Barber: McEmpire

Benjamin Barber (of _Jihad vs. McWorld_) offers an interesting read in _Fear's Empire: War, Terrorism, and Democracy_ (Norton, 2003). The core of his thesis is that violence begets violence in a kind of vicious circle--and that the White House's commodification of fear plays right into the hands of the Al Quaeda terrorist network by mitigating democracy. (I'm not a huge fan of Barber's formalist, procedural, a-teleological democracy, but that aside...) In other words, both America and Al Quaeda are colonies of "fear's empire."

Barber critiques the current administration for clinging to visions of independence in a world of "interdependence" (where the market eats away at traditional notions of sovereignty). He also echoes the assertions of Simon and Benjamin in _The Age of Sacred Terror_ (Random House, 2003): that one simply cannot defeat radical Islam with military violence. American military actions in the Gulf (and continued support of Israel) only fuels the ideology of groups such as Al Quaeda. Undertaking strategies of "shock-and-awe" is like trying to drown a fire with gasoline.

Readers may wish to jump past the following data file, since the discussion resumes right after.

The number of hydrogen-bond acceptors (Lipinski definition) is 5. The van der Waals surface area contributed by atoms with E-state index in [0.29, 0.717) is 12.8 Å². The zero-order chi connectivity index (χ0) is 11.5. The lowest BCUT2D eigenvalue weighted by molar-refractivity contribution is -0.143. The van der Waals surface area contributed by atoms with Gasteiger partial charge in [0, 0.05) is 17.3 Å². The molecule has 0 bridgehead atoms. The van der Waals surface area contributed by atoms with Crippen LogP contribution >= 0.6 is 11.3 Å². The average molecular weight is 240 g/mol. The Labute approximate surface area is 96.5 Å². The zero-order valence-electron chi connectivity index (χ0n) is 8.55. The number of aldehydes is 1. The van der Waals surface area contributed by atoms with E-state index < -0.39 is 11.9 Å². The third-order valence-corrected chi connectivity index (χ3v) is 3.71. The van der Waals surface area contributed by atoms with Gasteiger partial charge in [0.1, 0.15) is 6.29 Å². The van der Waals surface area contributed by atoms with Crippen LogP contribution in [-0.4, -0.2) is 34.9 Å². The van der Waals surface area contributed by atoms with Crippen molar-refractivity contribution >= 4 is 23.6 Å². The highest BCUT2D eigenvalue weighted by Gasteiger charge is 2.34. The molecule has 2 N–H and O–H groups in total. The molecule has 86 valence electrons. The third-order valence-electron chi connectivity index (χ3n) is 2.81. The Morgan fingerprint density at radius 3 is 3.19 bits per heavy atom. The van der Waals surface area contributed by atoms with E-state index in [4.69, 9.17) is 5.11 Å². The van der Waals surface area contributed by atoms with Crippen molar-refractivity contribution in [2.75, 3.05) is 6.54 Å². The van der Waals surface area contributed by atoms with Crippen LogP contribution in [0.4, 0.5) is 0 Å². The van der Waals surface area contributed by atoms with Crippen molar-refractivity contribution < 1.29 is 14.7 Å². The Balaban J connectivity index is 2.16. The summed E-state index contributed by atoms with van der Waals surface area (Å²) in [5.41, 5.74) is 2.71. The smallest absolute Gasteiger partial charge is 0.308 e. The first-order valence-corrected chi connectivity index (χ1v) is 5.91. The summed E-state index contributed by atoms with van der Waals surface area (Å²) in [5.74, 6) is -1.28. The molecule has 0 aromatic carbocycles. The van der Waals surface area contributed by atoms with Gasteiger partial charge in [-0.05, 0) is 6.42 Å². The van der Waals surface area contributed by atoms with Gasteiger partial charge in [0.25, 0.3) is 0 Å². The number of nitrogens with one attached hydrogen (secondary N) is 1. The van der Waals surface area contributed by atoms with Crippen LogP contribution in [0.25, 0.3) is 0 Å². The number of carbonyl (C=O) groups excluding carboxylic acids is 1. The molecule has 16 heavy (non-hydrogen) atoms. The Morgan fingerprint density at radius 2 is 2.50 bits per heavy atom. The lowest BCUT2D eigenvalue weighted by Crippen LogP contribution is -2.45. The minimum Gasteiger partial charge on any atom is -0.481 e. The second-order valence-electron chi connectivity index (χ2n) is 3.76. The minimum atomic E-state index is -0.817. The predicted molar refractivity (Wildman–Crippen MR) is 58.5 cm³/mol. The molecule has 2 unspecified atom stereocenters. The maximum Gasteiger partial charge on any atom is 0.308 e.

Updike on Church

I'm ambling through a new collection of John Updike's short stories: _The Early Stories_ (Knopf, 2003). I particularly enjoyed the ecclesiological insights in “Packed Dirt, Churchgoing, a Dying Cat, a Traded Car." Consider just two:

“Taken as a purely human recreation, what could be more delightful, more unexpected than to enter a venerable and lavishly scaled building kept warm and clean for use one or two hours a week and to sit and stand in unison and sing and recite creeds and petitions that are like paths worn smooth in the raw terrain of our hearts?” (p. 103)

“Even to usher at a church mixes us with the angels, and is a dangerous thing” (p. 105).